Whip-poor-wills, Owls, Warblers, and More! That was the siren that went out as the Birdathon team known as Shrike Force scoured Loudoun County in their search for as many species they could find last Saturday. Read about their adventure in their report below:
Whip-poor-wills, Owls, Warblers, and More!
by Shrike Force
Shrike Force, comprised of Laura McGranaghan, Gerry Hawkins, Mary Ann Good, and Joe Coleman, competed in the Loudoun Wildlife Conservancy’s Birdathon this past Saturday. We met at 3:45 am in far western Loudoun County in hopes of finding Whip-poor-wills and owls and wrapped up at the Dulles Greenway Wetlands Mitigation Project near Oatlands almost 18 hours later.
While we missed whips at our first stop, we did hear at least four Barred Owls. However, at our next stop, near where Appalachian Trail Road intersects with Rte 719 north of Round Hill, we heard not only a couple of Whip-poor-wills but two Great Horned Owls calling to each other. We next traveled to another location close to Bloomfield in the southwestern corner of the county where we heard two Screech Owls as well as a few other early risers. We were off to a great start and so excited!
Our next two stops were up on the ridge a little south of Snickers Gap on the very far western edge of Loudoun County, where we not only watched a beautiful sunrise over Loudoun Valley but ticked off 12 different warbler species including Chestnut-sided, Magnolia, Cape May, Hooded, Worm-eating, and the first of several Yellow-breasted Chats. We also found Wood Thrushes, a Veery, and the first of several flocks of Cedar Waxwings.
After a brief stop along the Potomac River immediately downstream of Harpers Ferry where we picked up Common Merganser, we spent a little over three hours at one of Loudoun’s most special natural areas, the Blue Ridge Center for Environmental Stewardship. There we not only added a number of species to our count, we made some of our most exciting non-avian finds of the day.
Among the many birds we found were another Barred Owl, a Red-headed Woodpecker, White-eyed Vireos, a Yellow-throated Vireo, Blue-winged Warblers, a couple of Cerulean Warblers, Kentucky Warblers, and more Yellow-breasted Chats. We also first heard and then had great looks at two Yellow-billed Cuckoos, Blue Grosbeaks, and Scarlet Tanagers. It was wonderful to watch a dragonfly dancing in the riffles along Sweet Run while it laid its eggs in the rapidly moving water as well as numerous butterflies, including two Monarchs, along Butterfly Alley.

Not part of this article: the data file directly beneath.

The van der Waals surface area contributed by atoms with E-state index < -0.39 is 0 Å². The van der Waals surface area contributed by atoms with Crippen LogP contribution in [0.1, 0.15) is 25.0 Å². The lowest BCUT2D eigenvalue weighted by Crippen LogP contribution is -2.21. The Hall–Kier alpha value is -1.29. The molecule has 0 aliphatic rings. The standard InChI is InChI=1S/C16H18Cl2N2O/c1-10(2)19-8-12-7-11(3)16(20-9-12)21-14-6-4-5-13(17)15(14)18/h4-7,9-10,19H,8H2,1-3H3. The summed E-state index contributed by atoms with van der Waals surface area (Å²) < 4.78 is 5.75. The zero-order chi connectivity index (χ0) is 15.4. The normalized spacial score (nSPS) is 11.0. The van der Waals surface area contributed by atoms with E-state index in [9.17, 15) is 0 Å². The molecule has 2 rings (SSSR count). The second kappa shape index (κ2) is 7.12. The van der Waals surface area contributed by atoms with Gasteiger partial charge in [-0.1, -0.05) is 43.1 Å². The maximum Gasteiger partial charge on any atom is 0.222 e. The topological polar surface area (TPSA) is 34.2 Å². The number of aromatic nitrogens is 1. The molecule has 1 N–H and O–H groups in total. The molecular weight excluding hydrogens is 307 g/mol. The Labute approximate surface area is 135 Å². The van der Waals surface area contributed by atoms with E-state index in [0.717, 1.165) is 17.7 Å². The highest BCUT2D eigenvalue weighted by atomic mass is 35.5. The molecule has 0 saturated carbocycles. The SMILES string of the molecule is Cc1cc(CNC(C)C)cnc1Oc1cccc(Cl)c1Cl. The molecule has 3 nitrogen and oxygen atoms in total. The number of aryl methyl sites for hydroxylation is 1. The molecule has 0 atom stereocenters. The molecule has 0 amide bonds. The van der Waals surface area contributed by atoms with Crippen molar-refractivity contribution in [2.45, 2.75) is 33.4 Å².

We were thrilled to find large flocks of Bobolinks in two different locations, at least 50 in a field along Edgegrove Road west of Hillsboro and more along Ebenezer Church Road near Bloomfield. Unfortunately three of us missed a Wild Turkey crossing a farm lane because we were concentrating on the Red-headed Woodpeckers which are common in the area around Bloomfield.
Scouting these areas earlier in the week certainly paid off as both a Willow Flycatcher and one of the flocks of Bobolinks were exactly where they’d been the previous day; unfortunately neither the Osprey nor the Pied-billed Grebe were still around. We also found one Wilson’s Snipe where there had been four a few days earlier.
After spending most of the day in western Loudoun County we headed over to the Broadlands Wetlands, which is right off of exit 6 of the Dulles Greenway, where the previous day’s scouting also paid off handsomely, adding several species there including Blue-winged Teal, Least and Pectoral Sandpiper, Prairie Warbler, a Savannah Sparrow, and another flock of Cedar Waxwings. And as we were getting back on the Greenway an immature Bald Eagle astounded us by flying alongside the car and almost joining us in the car!
At our last stop, the Dulles Greenway Wetlands Mitigation Project, we added a few more species such as Greater Yellowlegs and Swamp Sparrow, watched the Bald Eagles feed their two nestlings, and heard a couple of Virginia Rails when we met up with the Raven Loonatics. We also got great photos of a Luna Moth. Unfortunately only two of us were able to ID the Lesser Yellowlegs that were also on the wetlands and therefore were not able to add them to the team’s total.
After wrapping up at the Wetlands we headed into Leesburg for a bite to eat and to pick ticks off of ourselves while celebrating matching our previous high count of 113. Our final team total included 21 species of warbler, eight species of sparrow, and seven species of shorebird.